ICD-10 Diagnosis Code G06.0

Intracranial abscess and granuloma

Diagnosis Code G06.0

ICD-10: G06.0
Short Description: Intracranial abscess and granuloma
Long Description: Intracranial abscess and granuloma
This is the 2017 version of the ICD-10-CM diagnosis code G06.0

Code Classification
  • Diseases of the nervous system
    • Inflammatory diseases of the central nervous system (G00-G09)
      • Intracranial and intraspinal abscess and granuloma (G06)

Information for Medical Professionals

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The ICD-10 and ICD-9 GEMs are used to facilitate linking between the diagnosis codes in ICD-9-CM and the new ICD-10-CM code set. The GEMs are the raw material from which providers, health information vendors and payers can derive specific applied mappings to meet their needs.

  • Abscess of brain
  • Abscess of medulla oblongata
  • Abscess of pituitary
  • Brainstem encephalitis
  • Brainstem pyogenic abscess
  • Candidal brain abscess
  • Central nervous system candidiasis
  • Cerebellar abscess
  • Cerebellar pyogenic abscess
  • Cerebral abscess
  • Cerebral pyogenic abscess
  • Epidural abscess
  • Epidural intracranial abscess
  • Epidural supratentorial pyogenic abscess
  • Extradural infratentorial pyogenic abscess
  • Granuloma of pituitary and hypothalamus
  • Granulomatosis
  • Hypothalamic granuloma
  • Intracranial abscess
  • Intracranial and intraspinal abscesses
  • Intracranial embolic abscess
  • Intracranial epidural granuloma
  • Intracranial granuloma
  • Intracranial non-pyogenic abscess
  • Intracranial non-pyogenic abscess
  • Intracranial pyogenic abscess
  • Intracranial subdural granuloma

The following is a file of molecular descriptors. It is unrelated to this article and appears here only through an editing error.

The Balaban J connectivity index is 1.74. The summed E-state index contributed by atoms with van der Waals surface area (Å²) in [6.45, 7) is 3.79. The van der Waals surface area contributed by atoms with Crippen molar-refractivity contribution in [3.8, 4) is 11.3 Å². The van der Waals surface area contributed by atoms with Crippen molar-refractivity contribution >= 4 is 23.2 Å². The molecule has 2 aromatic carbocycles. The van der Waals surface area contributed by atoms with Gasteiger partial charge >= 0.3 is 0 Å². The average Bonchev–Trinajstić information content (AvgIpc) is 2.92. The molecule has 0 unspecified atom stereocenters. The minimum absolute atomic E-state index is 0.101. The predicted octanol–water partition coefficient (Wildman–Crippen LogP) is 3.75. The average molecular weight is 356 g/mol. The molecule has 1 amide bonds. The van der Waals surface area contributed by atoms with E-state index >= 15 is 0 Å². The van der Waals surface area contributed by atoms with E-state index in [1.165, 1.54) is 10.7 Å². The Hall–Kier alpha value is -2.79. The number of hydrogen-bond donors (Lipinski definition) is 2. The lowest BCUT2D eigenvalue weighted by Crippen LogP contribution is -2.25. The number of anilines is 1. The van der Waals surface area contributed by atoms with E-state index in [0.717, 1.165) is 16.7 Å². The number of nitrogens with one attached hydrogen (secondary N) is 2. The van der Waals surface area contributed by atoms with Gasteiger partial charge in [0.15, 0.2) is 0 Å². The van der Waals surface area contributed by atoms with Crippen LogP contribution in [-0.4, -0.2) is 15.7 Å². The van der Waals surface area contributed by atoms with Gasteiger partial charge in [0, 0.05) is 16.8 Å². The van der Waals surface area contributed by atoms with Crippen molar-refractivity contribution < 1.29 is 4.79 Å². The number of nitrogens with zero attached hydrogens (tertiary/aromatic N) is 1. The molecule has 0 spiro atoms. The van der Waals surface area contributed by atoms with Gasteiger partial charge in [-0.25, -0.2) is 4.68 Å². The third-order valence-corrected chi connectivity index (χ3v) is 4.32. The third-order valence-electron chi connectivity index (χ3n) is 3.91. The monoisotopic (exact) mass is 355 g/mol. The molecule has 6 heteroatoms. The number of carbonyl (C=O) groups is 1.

• Late effects of pyogenic intracranial abscess
  • Multiple intracranial pyogenic abscesses
  • Subarachnoid intracranial abscess
  • Subdural abscess
  • Subdural infratentorial pyogenic abscess
  • Subdural intracranial abscess
  • Subdural supratentorial pyogenic abscess

Index of Diseases and Injuries
References found for the code G06.0 in the Index of Diseases and Injuries:

Information for Patients


An abscess is a pocket of pus. You can get an abscess almost anywhere in your body. When an area of your body becomes infected, your body's immune system tries to fight the infection. White blood cells go to the infected area, collect within the damaged tissue, and cause inflammation. During this process, pus forms. Pus is a mixture of living and dead white blood cells, germs, and dead tissue.

Bacteria, viruses, parasites and swallowed objects can all lead to abscesses. Skin abscesses are easy to detect. They are red, raised and painful. Abscesses inside your body may not be obvious and can damage organs, including the brain, lungs and others. Treatments include drainage and antibiotics.

  • Abscess
  • Abscess scan - radioactive
  • Amebic liver abscess
  • Anorectal abscess
  • Bartholin cyst or abscess
  • Brain abscess
  • Epidural abscess
  • Intra-abdominal abscess
  • Pancreatic abscess
  • Perirenal abscess
  • Peritonsillar abscess
  • Pilonidal cyst resection
  • Pyogenic liver abscess
  • Retropharyngeal abscess
  • Skin abscess
  • Subareolar abscess
  • Tooth abscess

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Brain Diseases

The brain is the control center of the body. It controls thoughts, memory, speech, and movement. It regulates the function of many organs. When the brain is healthy, it works quickly and automatically. However, when problems occur, the results can be devastating.

Inflammation in the brain can lead to problems such as vision loss, weakness and paralysis. Loss of brain cells, which happens if you suffer a stroke, can affect your ability to think clearly. Brain tumors can also press on nerves and affect brain function. Some brain diseases are genetic. And we do not know what causes some brain diseases, such as Alzheimer's disease.

The symptoms of brain diseases vary widely depending on the specific problem. In some cases, damage is permanent. In other cases, treatments such as surgery, medicines, or physical therapy can correct the source of the problem or improve symptoms.

  • Basal ganglia dysfunction
  • Brain abscess
  • Brain surgery
  • Central pontine myelinolysis
  • Cerebral spinal fluid (CSF) collection
  • EEG
  • Hepatic encephalopathy
  • Pseudotumor cerebri
  • Wernicke-Korsakoff syndrome

[Read More]
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